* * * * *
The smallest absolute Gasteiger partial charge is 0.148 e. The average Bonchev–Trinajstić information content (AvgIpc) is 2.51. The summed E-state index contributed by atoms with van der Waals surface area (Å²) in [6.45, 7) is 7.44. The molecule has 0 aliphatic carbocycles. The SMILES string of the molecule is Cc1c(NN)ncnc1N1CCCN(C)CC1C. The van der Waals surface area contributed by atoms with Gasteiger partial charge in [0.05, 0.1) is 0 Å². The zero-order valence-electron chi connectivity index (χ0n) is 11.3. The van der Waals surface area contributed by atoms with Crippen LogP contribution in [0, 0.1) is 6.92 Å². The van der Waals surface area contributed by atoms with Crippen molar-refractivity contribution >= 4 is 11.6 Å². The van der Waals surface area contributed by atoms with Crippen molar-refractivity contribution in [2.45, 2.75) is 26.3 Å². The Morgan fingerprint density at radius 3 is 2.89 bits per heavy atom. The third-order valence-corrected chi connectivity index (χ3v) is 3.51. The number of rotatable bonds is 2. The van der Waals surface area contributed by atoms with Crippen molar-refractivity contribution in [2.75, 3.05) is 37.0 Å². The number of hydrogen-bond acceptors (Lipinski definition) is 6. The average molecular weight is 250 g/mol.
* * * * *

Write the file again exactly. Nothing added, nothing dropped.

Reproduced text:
The smallest absolute Gasteiger partial charge is 0.148 e. The average Bonchev–Trinajstić information content (AvgIpc) is 2.51. The summed E-state index contributed by atoms with van der Waals surface area (Å²) in [6.45, 7) is 7.44. The molecule has 0 aliphatic carbocycles. The SMILES string of the molecule is Cc1c(NN)ncnc1N1CCCN(C)CC1C. The van der Waals surface area contributed by atoms with Gasteiger partial charge in [0.05, 0.1) is 0 Å². The zero-order valence-electron chi connectivity index (χ0n) is 11.3. The van der Waals surface area contributed by atoms with Crippen LogP contribution in [0, 0.1) is 6.92 Å². The van der Waals surface area contributed by atoms with Crippen molar-refractivity contribution >= 4 is 11.6 Å². The van der Waals surface area contributed by atoms with Crippen molar-refractivity contribution in [2.45, 2.75) is 26.3 Å². The Morgan fingerprint density at radius 3 is 2.89 bits per heavy atom. The third-order valence-corrected chi connectivity index (χ3v) is 3.51. The number of rotatable bonds is 2. The van der Waals surface area contributed by atoms with Crippen molar-refractivity contribution in [2.75, 3.05) is 37.0 Å². The number of hydrogen-bond acceptors (Lipinski definition) is 6. The average molecular weight is 250 g/mol.